date: scope.selectedDateTime,
					mode: scope.mode
				};

				/***
				*
				* Make sure that the user's browser/device can use the datepicker functionality
				*
				***/

				if (navigator.userAgent.match(/(iPhone|iPod|iPad|Android)/gi)) {

					$cordovaDatePicker.show(options).then(function(date) {
						$timeout(function() {
							scope.selectedDateTime = date;
						}, 50);
					}, function(err) {
						alert(err);
					});

				} else if ( ionic.Platform.platform() === 'windowsphone') {


					// $cordova datepicker doesn't support wp8 
					// so we'll use https://github.com/michaelfranz89/cordova-plugin-datepicker for this instead

					// If we are getting date & time, we need to do them separately.
					// First of all, get the date
					if (scope.mode === 'datetime') {
						options.mode = 'date';
					}

					datePicker.show(options, function(date) {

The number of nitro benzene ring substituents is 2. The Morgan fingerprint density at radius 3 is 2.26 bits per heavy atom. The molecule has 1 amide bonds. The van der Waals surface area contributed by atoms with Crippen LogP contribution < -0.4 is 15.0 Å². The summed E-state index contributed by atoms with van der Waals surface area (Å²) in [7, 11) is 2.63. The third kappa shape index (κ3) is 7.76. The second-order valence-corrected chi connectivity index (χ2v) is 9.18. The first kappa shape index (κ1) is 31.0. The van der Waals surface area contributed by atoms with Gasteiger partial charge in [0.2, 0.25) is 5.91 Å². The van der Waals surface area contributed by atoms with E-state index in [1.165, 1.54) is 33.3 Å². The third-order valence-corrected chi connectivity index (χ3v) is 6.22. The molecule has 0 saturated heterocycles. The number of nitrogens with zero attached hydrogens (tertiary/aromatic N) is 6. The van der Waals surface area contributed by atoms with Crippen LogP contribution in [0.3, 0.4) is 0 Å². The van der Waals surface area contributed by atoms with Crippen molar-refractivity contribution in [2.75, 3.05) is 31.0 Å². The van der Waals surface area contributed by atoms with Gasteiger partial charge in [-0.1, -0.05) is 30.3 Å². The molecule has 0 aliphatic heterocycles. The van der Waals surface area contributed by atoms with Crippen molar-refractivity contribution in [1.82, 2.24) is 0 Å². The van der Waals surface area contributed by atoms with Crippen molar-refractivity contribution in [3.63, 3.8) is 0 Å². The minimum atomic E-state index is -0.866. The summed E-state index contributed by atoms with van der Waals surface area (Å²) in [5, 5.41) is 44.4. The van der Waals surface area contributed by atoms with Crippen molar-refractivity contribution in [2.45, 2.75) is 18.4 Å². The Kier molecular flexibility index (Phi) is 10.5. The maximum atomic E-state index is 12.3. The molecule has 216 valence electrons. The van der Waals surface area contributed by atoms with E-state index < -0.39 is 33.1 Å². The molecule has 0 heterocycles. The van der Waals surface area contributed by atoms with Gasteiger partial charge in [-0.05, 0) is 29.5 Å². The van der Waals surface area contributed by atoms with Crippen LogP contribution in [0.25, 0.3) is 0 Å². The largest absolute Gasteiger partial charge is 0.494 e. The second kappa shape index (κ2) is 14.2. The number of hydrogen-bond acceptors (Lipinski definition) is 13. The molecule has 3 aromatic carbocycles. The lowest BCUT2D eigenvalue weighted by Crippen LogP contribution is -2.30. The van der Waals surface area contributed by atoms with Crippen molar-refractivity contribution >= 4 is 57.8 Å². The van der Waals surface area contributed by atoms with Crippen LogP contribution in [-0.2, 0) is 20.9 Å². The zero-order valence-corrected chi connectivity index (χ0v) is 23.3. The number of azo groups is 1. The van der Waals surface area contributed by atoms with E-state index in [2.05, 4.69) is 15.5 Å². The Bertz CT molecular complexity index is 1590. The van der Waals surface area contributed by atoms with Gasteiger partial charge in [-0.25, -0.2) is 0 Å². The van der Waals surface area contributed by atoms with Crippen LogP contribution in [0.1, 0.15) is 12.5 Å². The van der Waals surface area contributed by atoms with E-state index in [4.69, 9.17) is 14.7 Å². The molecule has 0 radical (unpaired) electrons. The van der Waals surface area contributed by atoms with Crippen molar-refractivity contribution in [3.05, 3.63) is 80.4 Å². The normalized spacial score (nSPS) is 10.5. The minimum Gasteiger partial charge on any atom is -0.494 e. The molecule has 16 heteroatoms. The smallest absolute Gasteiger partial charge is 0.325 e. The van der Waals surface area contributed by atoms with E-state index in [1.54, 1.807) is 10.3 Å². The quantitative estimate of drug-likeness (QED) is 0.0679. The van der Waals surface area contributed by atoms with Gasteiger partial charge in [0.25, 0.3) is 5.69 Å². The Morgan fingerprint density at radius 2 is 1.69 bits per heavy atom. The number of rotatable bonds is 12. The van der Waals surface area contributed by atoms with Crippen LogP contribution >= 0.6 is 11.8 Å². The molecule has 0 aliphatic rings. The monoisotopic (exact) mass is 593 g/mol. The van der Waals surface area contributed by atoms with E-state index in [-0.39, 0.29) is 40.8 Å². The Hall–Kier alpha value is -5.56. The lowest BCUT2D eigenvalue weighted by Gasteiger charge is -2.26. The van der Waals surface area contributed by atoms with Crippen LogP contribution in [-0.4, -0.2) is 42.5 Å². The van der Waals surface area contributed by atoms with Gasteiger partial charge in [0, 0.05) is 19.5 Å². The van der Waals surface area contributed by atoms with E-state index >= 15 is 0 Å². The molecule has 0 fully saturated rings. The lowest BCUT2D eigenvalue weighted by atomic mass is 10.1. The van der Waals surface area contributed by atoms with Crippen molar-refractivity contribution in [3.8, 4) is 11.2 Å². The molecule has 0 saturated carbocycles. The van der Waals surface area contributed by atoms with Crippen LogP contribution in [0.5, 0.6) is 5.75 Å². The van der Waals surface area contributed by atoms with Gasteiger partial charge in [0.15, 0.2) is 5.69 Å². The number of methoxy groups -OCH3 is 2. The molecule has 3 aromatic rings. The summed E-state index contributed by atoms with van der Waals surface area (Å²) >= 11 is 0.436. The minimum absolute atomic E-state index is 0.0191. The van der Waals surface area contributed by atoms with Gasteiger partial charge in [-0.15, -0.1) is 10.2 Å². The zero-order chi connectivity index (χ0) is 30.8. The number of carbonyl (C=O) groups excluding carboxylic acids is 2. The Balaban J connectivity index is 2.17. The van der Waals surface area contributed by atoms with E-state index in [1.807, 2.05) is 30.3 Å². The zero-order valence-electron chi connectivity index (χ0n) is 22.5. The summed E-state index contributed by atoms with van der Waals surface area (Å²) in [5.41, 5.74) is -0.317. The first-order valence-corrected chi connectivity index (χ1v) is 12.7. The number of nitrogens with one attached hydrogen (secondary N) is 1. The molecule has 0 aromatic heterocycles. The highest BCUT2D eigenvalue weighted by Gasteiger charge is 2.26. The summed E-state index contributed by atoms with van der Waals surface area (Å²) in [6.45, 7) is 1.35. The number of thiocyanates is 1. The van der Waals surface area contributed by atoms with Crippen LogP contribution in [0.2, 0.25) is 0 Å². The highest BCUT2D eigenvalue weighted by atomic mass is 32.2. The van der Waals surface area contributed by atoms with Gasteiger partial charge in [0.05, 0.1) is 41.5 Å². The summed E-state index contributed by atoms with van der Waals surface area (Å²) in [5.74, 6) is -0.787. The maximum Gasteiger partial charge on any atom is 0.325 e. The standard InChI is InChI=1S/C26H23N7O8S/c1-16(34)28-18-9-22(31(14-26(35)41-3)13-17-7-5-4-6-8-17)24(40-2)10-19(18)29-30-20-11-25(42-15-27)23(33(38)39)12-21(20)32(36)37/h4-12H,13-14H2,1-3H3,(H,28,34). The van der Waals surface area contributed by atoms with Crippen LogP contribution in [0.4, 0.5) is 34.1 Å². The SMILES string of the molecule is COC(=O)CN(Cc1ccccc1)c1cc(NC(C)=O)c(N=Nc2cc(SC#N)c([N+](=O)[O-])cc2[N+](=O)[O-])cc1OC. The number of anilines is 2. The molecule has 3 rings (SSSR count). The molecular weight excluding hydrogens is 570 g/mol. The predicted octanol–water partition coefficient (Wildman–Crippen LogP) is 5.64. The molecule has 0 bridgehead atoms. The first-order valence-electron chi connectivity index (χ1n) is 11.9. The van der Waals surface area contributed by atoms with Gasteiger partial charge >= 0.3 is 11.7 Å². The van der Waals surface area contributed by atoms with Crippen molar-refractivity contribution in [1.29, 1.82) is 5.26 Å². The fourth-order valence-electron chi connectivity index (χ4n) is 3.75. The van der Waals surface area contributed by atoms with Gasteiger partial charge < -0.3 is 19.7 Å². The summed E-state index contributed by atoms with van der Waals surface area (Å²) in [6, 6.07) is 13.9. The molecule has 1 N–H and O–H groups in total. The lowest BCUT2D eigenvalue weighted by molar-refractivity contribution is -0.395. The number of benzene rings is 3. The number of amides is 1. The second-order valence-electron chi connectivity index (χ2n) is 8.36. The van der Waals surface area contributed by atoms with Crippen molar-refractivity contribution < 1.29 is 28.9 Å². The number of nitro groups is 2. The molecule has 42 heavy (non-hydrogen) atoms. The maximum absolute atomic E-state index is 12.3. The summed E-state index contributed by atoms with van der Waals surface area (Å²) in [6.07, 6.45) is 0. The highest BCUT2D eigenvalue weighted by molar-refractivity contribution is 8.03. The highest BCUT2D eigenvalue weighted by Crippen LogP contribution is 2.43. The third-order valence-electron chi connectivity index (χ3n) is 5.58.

if (scope.mode === 'datetime') {
							// If we are getting date & time, we now need to get the time and then combine the 2 values together
							datePicker.show({
								mode: 'time',
								date: scope.selectedDateTime
							}, function(time) {
								// Create a new date with year, month and date from the date variable and hours, minutes and seconds from the time variable
								$timeout(function() {
									scope.selectedDateTime = new Date(date.getFullYear(), date.getMonth(), date.getDate(), time.getHours(), time.getMinutes(), time.getSeconds());
								}, 50);
							});
						} else {
							// If we're only getting the date OR time, send the value back